Clinical results suggest both direct and indirect actions of ketones via modifications of various hunger-related hormones concentrations. While it’s not completely clear how ketosis reduces appetite, studies have found that ketosis is effective at lowering food intake and regulating appetite by altering levels of the hunger hormones including cholecystokinin and ghrelin. At the same, ketone bodies seem to affect the hypothalamus region in the brain, positively impact leptin signals, and avoid slowing down the metabolism like most other diets do.
Improvements in Blood Sugar Control & Heart Health
Aside from its benefits related to weight loss, the keto diet can also drastically improve other health conditions tied to factors like poor blood sugar management, overeating and poor gut health. These contribute to common health problems such as:
- Heart disease
- High blood pressure and unhealthy cholesterol or triglycerides
- Indigestion, including IBS symptoms or acid reflux
- Even cancer and tumor growth
- The keto diet has also been used for decades to help control seizures and symptoms of epilepsy in both children and adults
How can ketosis help reduce your risk various health concerns? It comes down to the benefits of stabilizing your blood sugar and decreasing glucose intake and usage. As glucose enters your blood, your pancreas sends out insulin to pick up the sugar and carry it to your cells so they can use it as energy. However, when your cells have used or stored all the glucose that they can, what remains is converted into glycogen to be stored in the liver and muscles OR converted into triglycerides, the storage form of fat.
More Energy & Enhanced Mental Focus
Not only do most people find that excess weight quickly drops off while on the keto diet, but many also experience improvements in terms of sustaining higher levels of energy.
After a period of time, your body becomes adapted to using ketones as fuel instead of glucose. Your muscles begin to learn to convert acetoacetate into a ketogenic substance called beta-hydroxybutyrate, or BHB. BHB then becomes the new preferred ketogenic source of energy, including to fuel all brain activity. What is not needed is expelled from the body as waste.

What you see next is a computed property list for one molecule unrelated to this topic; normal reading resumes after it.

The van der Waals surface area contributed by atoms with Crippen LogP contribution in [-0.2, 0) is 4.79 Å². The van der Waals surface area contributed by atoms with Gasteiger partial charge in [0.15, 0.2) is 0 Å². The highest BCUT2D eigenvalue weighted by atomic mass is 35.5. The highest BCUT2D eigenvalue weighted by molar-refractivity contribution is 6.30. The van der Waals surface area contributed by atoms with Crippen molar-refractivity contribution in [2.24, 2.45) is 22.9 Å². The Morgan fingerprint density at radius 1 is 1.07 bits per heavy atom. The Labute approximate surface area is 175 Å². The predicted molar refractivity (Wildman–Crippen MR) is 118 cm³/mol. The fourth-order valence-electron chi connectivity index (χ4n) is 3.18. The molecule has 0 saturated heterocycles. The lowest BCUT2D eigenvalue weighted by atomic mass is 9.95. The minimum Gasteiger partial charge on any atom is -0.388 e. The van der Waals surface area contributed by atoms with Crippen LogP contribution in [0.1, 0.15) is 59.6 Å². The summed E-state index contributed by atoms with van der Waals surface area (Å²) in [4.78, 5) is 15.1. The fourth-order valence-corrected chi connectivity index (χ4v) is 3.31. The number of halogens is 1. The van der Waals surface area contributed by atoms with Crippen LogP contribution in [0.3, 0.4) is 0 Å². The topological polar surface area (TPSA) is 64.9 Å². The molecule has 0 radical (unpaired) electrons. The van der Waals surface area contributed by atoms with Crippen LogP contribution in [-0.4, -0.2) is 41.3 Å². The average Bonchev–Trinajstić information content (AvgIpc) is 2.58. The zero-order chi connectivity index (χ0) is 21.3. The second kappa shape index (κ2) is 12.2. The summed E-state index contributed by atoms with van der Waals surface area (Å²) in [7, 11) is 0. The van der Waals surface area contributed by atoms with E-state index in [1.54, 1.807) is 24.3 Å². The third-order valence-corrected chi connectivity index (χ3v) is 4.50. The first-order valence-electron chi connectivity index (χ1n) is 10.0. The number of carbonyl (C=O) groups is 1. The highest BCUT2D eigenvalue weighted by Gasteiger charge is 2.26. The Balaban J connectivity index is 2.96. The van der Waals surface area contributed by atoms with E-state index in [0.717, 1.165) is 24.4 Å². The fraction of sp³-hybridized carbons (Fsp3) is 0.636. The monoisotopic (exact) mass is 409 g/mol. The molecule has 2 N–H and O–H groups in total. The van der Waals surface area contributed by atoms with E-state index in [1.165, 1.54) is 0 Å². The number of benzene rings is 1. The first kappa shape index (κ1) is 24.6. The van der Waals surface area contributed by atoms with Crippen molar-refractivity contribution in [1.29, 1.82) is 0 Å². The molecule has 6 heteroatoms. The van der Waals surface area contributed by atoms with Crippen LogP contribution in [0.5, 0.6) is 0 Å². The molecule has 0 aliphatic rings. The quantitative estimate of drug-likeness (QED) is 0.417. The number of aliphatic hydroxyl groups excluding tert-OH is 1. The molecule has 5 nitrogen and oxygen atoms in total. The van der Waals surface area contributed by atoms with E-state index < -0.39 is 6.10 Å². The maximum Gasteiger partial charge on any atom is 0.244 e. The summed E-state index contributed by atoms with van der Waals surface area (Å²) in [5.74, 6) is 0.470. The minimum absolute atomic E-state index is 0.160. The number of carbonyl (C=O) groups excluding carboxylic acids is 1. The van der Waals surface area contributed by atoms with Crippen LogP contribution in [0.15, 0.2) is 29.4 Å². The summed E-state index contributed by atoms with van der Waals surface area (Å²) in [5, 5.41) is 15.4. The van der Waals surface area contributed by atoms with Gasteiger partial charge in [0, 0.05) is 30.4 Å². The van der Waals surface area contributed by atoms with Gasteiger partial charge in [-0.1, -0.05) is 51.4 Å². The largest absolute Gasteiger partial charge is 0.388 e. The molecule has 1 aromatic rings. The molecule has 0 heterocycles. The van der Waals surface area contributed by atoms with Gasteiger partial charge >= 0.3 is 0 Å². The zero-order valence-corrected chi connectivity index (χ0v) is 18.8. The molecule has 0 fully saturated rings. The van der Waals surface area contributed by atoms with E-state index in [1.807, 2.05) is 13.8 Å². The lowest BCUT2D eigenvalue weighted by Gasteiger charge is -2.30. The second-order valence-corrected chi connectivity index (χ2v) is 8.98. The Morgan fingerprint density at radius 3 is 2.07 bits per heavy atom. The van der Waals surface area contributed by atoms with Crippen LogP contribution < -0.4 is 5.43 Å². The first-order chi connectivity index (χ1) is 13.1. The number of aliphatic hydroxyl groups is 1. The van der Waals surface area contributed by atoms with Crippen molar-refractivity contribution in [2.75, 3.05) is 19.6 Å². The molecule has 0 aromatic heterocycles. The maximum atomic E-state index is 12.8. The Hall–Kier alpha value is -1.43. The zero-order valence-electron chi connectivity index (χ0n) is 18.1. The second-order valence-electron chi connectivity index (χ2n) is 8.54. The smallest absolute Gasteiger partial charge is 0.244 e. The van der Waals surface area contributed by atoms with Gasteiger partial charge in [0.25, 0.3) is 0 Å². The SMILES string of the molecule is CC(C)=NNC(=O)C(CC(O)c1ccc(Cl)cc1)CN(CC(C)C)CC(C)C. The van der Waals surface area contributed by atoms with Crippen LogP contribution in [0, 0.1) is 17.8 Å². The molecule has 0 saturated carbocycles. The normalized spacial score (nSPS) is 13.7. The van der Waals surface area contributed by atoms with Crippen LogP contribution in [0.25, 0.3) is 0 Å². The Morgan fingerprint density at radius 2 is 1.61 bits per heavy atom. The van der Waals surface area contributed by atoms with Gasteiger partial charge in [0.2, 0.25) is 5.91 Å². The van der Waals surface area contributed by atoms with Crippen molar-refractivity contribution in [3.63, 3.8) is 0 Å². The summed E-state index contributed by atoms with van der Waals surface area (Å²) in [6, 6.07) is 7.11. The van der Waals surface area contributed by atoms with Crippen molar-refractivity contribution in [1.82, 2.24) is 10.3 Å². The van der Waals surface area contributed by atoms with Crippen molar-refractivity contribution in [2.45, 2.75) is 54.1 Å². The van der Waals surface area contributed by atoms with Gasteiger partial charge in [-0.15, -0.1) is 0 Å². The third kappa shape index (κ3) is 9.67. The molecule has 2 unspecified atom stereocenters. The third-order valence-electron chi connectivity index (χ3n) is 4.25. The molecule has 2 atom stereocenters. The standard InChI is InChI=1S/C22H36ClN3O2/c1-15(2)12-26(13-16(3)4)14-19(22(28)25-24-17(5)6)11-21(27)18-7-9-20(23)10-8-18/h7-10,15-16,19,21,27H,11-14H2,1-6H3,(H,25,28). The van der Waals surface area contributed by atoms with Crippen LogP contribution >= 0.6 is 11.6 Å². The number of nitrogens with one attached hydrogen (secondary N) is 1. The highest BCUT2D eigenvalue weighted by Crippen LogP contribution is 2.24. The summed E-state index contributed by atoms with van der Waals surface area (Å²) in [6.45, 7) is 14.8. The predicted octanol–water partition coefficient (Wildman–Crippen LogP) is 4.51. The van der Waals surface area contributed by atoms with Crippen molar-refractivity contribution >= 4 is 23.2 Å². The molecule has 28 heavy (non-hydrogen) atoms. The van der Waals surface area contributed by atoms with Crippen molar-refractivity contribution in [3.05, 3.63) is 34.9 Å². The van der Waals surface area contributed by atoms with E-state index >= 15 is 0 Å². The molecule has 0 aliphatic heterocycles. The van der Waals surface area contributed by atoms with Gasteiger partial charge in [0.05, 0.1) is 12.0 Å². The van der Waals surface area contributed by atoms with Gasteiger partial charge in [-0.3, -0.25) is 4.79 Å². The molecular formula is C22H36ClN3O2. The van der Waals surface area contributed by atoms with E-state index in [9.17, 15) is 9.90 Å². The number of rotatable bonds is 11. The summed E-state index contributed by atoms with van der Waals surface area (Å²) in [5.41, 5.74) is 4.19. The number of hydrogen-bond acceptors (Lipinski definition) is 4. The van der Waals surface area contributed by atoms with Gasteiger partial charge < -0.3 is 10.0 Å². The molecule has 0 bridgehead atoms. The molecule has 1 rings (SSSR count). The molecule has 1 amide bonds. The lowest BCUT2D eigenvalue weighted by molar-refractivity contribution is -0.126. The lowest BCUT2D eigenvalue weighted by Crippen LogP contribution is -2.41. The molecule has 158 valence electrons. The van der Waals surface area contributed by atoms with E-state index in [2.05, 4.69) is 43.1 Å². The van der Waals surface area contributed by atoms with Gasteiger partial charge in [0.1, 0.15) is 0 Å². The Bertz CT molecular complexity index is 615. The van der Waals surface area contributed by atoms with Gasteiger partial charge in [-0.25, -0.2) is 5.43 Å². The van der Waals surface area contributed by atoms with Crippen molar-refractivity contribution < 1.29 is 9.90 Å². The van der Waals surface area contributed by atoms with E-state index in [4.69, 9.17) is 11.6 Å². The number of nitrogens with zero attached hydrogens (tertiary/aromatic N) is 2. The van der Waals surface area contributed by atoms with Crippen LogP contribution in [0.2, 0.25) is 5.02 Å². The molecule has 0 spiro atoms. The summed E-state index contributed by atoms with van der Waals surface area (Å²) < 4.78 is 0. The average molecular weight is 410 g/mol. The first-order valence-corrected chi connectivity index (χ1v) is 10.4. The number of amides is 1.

Another process also happens during ketosis that helps keep your body energized, and it’s called gluconeogenesis. This occurs when glycerol (created during beta-oxidation) get’s converted into glucose that your body can use for energy. Protein in your diet can also be converted to glucose in small amounts. So as you can see, essentially your body is able to create its own source of necessary glucose without getting it from carbohydrate foods. The human body is very efficient, and it knows just how to convert other macronutrients (protein and fat) into useable molecules that can be dispersed throughout the body as needed.
Reduced Risk for Other Chronic Diseases (Especially Neurological)
There’s strong evidence that a keto diet can help treat or manage serious diseases including epilepsy, Alzheimer’s disease, Parkinson’s disease and certain types of cancer. Studies show the diet helps to reduce disruptions in nerve and neural activity in the brain.
While it’s still not entirely clear how the keto diet helps treat these conditions, most experts believe that drastically cutting off glucose supply and entering ketosis helps elicit biochemical changes that prevent and eliminate short-circuits in the brain’s signaling system that are responsible for cellular damage, seizure and tumor growth.
Other mechanisms that have been suggested include: changes in ATP production making neurons more resilient in the face of metabolic demands, altered brain pH affecting neuronal activity, direct inhibitory effects of ketone bodies or fatty acids on ion channels, alterations in amino acid metabolism, and changes in synthesis of the inhibitory neurotransmitter GABA.